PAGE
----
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Idiopathic (primary) achalasia: a review.

Patel DA, Kim HP, Zifodya JS, Vaezi MF - Orphanet J Rare Dis (2015)

Bottom Line: Current medical and surgical therapeutic options (pneumatic dilation, endoscopic and surgical myotomy, and pharmacologic agents) aim at reducing the LES pressure and facilitating esophageal emptying by gravity and hydrostatic pressure of retained food and liquids.Either graded pneumatic dilatation or laparoscopic surgical myotomy with a partial fundoplication are recommended as initial therapy guided by patient age, gender, preference, and local institutional expertise.Most patients who are appropriately treated have a normal life expectancy but the disease does recur and the patient may need intermittent treatment.

View Article: PubMed Central - PubMed

Affiliation: Department of Internal Medicine, Nashville, TN, USA.

ABSTRACT
Idiopathic achalasia is a primary esophageal motor disorder characterized by loss of esophageal peristalsis and insufficient lower esophageal sphincter relaxation in response to deglutition. Patients with achalasia commonly complain of dysphagia to solids and liquids, bland regurgitation often unresponsive to an adequate trial of proton pump inhibitor, and chest pain. Weight loss is present in many, but not all patients. Although the precise etiology is unknown, it is often thought to be either autoimmune, viral immune, or neurodegenerative. The diagnosis is based on history of the disease, barium esophagogram, and esophageal motility testing. Endoscopic assessment of the gastroesophageal junction and gastric cardia is necessary to rule out malignancy. Newer diagnostic modalities such as high resolution manometry help in predicting treatment response in achalasia based on esophageal pressure topography patterns identifying three phenotypes of achalasia (I-III) and outcome studies suggest better treatment response with types I and II compared to type III. Although achalasia cannot be permanently cured, excellent outcomes are achieved in over 90 % of patients. Current medical and surgical therapeutic options (pneumatic dilation, endoscopic and surgical myotomy, and pharmacologic agents) aim at reducing the LES pressure and facilitating esophageal emptying by gravity and hydrostatic pressure of retained food and liquids. Either graded pneumatic dilatation or laparoscopic surgical myotomy with a partial fundoplication are recommended as initial therapy guided by patient age, gender, preference, and local institutional expertise. The prognosis in achalasia patients is excellent. Most patients who are appropriately treated have a normal life expectancy but the disease does recur and the patient may need intermittent treatment.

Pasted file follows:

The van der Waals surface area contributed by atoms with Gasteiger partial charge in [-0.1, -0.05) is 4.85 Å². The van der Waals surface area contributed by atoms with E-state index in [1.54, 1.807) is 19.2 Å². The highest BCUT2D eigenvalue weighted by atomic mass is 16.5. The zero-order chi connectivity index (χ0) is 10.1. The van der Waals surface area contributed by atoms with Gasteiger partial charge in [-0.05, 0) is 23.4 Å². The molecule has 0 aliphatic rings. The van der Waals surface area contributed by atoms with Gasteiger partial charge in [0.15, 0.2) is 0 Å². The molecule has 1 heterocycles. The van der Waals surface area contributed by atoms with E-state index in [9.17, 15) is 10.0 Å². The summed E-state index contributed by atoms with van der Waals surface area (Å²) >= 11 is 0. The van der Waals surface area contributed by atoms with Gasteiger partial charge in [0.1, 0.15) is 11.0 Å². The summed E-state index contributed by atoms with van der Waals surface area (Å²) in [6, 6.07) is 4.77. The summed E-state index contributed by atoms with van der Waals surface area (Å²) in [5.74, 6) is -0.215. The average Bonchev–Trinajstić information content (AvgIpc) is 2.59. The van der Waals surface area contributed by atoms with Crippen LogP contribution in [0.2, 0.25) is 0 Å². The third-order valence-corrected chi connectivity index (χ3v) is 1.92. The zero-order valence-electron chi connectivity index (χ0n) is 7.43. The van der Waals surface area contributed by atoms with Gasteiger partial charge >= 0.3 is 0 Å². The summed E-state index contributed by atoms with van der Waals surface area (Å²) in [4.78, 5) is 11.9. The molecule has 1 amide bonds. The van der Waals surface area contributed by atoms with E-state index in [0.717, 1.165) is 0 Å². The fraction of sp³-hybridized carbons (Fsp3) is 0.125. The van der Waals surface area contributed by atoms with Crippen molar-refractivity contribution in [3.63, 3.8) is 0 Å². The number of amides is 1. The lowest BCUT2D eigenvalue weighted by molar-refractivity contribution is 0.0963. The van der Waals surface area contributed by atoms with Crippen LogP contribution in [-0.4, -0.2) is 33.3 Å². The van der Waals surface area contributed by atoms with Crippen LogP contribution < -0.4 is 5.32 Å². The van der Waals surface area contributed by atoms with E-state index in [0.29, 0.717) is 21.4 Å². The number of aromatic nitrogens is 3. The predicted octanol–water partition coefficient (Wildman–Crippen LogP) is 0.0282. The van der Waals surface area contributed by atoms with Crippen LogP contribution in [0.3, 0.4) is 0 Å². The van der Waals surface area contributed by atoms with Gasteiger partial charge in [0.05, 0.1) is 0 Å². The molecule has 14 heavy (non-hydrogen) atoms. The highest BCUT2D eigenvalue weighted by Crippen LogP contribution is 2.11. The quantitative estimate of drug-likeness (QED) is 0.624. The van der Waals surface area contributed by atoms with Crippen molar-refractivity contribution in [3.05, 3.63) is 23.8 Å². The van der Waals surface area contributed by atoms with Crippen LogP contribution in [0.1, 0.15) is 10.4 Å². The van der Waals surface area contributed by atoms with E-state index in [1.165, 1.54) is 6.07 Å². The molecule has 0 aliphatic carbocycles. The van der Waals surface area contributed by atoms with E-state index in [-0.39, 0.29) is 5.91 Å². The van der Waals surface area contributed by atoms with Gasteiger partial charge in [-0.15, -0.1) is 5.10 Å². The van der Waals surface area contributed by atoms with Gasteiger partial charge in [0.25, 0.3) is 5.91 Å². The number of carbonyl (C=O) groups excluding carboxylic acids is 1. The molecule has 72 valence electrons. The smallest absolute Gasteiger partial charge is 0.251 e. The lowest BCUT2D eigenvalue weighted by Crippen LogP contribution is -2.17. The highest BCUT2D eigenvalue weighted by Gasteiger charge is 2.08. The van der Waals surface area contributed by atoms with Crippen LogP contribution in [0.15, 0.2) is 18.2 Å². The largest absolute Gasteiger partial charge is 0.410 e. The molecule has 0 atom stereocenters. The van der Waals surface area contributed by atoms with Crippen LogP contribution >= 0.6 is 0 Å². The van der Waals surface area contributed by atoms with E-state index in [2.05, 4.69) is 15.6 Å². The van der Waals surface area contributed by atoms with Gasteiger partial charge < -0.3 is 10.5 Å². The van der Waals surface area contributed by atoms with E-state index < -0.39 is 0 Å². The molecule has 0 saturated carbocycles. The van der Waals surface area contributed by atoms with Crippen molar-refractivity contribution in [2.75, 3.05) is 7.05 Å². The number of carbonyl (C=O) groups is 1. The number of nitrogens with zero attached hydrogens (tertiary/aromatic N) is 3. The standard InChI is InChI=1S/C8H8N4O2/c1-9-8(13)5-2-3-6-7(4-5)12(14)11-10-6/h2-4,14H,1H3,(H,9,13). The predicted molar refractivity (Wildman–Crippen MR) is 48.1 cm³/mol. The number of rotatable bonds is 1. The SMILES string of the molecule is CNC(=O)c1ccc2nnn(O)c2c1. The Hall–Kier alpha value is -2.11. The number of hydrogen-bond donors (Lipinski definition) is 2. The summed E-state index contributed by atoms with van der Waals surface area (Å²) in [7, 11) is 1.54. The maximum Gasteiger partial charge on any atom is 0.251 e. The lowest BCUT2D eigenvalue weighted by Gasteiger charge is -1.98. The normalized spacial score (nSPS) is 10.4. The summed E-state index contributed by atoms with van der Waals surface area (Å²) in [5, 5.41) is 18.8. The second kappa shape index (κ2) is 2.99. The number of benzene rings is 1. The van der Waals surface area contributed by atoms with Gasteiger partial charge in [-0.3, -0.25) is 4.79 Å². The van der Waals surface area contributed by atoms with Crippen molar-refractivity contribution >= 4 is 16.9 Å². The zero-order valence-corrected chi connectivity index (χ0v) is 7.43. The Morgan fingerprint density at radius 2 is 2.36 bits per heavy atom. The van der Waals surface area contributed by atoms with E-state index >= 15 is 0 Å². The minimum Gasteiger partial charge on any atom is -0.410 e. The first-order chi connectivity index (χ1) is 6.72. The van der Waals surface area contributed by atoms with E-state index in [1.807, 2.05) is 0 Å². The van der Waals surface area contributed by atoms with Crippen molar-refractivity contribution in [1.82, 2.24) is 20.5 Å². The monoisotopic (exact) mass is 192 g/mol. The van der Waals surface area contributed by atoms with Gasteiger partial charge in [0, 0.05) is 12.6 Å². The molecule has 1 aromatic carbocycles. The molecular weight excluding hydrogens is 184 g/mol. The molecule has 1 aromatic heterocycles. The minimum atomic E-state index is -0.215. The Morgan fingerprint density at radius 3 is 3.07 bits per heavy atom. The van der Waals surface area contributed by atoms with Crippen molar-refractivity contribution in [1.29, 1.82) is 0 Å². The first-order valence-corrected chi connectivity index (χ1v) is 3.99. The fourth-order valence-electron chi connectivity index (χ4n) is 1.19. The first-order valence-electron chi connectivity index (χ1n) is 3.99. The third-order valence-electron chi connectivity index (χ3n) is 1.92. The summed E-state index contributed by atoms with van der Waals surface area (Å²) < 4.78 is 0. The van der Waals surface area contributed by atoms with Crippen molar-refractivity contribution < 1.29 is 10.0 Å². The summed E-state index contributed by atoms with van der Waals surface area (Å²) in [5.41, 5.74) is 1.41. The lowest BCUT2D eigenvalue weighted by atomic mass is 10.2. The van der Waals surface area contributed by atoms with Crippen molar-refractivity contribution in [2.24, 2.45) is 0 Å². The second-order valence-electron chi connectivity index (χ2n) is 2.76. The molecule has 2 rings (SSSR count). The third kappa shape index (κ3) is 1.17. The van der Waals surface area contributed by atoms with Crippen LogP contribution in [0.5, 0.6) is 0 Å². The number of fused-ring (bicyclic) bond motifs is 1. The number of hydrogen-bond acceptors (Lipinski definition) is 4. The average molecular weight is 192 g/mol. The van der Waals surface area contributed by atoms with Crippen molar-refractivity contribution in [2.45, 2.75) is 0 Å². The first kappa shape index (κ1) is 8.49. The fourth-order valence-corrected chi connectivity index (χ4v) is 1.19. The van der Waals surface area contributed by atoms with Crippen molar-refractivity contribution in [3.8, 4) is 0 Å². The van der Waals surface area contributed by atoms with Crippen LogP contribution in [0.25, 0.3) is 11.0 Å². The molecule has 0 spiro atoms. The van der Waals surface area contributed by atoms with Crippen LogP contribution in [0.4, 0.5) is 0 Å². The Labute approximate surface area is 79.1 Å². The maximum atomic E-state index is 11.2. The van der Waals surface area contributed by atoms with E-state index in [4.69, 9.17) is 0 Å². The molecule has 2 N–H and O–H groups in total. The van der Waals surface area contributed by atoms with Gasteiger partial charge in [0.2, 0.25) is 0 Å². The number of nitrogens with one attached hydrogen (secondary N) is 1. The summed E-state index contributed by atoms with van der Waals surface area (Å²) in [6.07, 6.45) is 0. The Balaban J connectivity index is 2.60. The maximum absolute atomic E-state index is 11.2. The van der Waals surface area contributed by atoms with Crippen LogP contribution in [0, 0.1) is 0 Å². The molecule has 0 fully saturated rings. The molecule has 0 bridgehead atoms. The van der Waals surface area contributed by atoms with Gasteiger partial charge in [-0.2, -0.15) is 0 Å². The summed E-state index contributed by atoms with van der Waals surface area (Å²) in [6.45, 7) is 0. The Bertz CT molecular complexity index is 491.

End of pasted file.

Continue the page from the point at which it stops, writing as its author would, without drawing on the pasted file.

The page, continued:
No MeSH data available.


Related in: MedlinePlus

a) Conventional water perfused manometric findings of classic achalasia. Isobaric simultaneous esophageal body contractions (lower four tracings) with incomplete LES relaxation (upper most tracing). b) High resolution manometry (HRM) findings in achalasia (simultaneous pan esophageal pressurization with incomplete LES relaxation)
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Fig1: a) Conventional water perfused manometric findings of classic achalasia. Isobaric simultaneous esophageal body contractions (lower four tracings) with incomplete LES relaxation (upper most tracing). b) High resolution manometry (HRM) findings in achalasia (simultaneous pan esophageal pressurization with incomplete LES relaxation)

Mentions: Manometry is the gold standard for establishing the diagnosis of achalasia and is essential for the diagnosis regardless of the findings on barium esophagram and esophagogastroduodenoscopy (EGD). The manometric findings of aperistalsis and incomplete LES relaxation is characteristic on conventional manometry. Wet and dry swallows are followed by simultaneous contractions [1]. The amplitude of the contractions is low (10–40 mm Hg) and repetitive in most cases [9] (Fig. 1). The LES displays high pressure at rest and fails to relax, or relaxes only partially with swallowing (Fig. 1). Up to 40 % of the patients with achalasia have normal LES pressure (10–40 mm Hg); however, low pressure LES is not seen in untreated achalasia patients [62].Fig. 1